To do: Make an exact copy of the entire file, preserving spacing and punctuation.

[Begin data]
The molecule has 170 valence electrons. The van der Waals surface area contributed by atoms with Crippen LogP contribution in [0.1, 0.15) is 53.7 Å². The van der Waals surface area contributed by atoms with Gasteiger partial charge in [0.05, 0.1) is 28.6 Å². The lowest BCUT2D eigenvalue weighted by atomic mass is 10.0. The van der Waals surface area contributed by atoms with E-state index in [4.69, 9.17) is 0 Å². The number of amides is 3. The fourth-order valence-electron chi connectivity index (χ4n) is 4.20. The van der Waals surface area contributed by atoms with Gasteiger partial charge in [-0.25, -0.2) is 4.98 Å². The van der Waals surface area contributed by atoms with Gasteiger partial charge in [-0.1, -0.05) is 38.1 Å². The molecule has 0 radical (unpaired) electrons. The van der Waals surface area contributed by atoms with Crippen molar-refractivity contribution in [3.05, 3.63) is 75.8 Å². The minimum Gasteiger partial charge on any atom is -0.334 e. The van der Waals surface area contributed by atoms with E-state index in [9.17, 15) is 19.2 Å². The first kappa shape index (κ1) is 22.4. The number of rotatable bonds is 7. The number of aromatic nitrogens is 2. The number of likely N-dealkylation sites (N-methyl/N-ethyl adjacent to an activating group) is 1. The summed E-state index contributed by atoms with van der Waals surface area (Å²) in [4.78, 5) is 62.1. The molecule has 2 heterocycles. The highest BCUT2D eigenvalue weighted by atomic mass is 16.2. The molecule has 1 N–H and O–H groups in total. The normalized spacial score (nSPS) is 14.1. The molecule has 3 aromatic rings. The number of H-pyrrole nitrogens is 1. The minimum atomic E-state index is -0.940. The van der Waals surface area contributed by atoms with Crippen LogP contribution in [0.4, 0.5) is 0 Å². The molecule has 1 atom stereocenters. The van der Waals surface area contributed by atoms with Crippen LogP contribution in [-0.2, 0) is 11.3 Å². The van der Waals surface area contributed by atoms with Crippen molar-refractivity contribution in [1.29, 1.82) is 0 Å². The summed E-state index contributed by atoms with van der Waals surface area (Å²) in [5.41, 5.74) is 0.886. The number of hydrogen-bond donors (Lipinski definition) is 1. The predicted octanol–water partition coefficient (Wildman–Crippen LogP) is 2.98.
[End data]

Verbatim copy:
The molecule has 170 valence electrons. The van der Waals surface area contributed by atoms with Crippen LogP contribution in [0.1, 0.15) is 53.7 Å². The van der Waals surface area contributed by atoms with Gasteiger partial charge in [0.05, 0.1) is 28.6 Å². The lowest BCUT2D eigenvalue weighted by atomic mass is 10.0. The van der Waals surface area contributed by atoms with E-state index in [4.69, 9.17) is 0 Å². The number of amides is 3. The fourth-order valence-electron chi connectivity index (χ4n) is 4.20. The van der Waals surface area contributed by atoms with Gasteiger partial charge in [-0.25, -0.2) is 4.98 Å². The van der Waals surface area contributed by atoms with Gasteiger partial charge in [-0.1, -0.05) is 38.1 Å². The molecule has 0 radical (unpaired) electrons. The van der Waals surface area contributed by atoms with Crippen molar-refractivity contribution in [3.05, 3.63) is 75.8 Å². The minimum Gasteiger partial charge on any atom is -0.334 e. The van der Waals surface area contributed by atoms with E-state index in [9.17, 15) is 19.2 Å². The first kappa shape index (κ1) is 22.4. The number of rotatable bonds is 7. The number of aromatic nitrogens is 2. The number of likely N-dealkylation sites (N-methyl/N-ethyl adjacent to an activating group) is 1. The summed E-state index contributed by atoms with van der Waals surface area (Å²) in [4.78, 5) is 62.1. The molecule has 2 heterocycles. The highest BCUT2D eigenvalue weighted by atomic mass is 16.2. The molecule has 1 N–H and O–H groups in total. The normalized spacial score (nSPS) is 14.1. The molecule has 3 aromatic rings. The number of H-pyrrole nitrogens is 1. The minimum atomic E-state index is -0.940. The van der Waals surface area contributed by atoms with Crippen LogP contribution in [0.4, 0.5) is 0 Å². The molecule has 1 atom stereocenters. The van der Waals surface area contributed by atoms with Crippen LogP contribution in [-0.2, 0) is 11.3 Å². The van der Waals surface area contributed by atoms with Crippen molar-refractivity contribution in [1.29, 1.82) is 0 Å². The summed E-state index contributed by atoms with van der Waals surface area (Å²) in [5.41, 5.74) is 0.886. The number of hydrogen-bond donors (Lipinski definition) is 1. The predicted octanol–water partition coefficient (Wildman–Crippen LogP) is 2.98.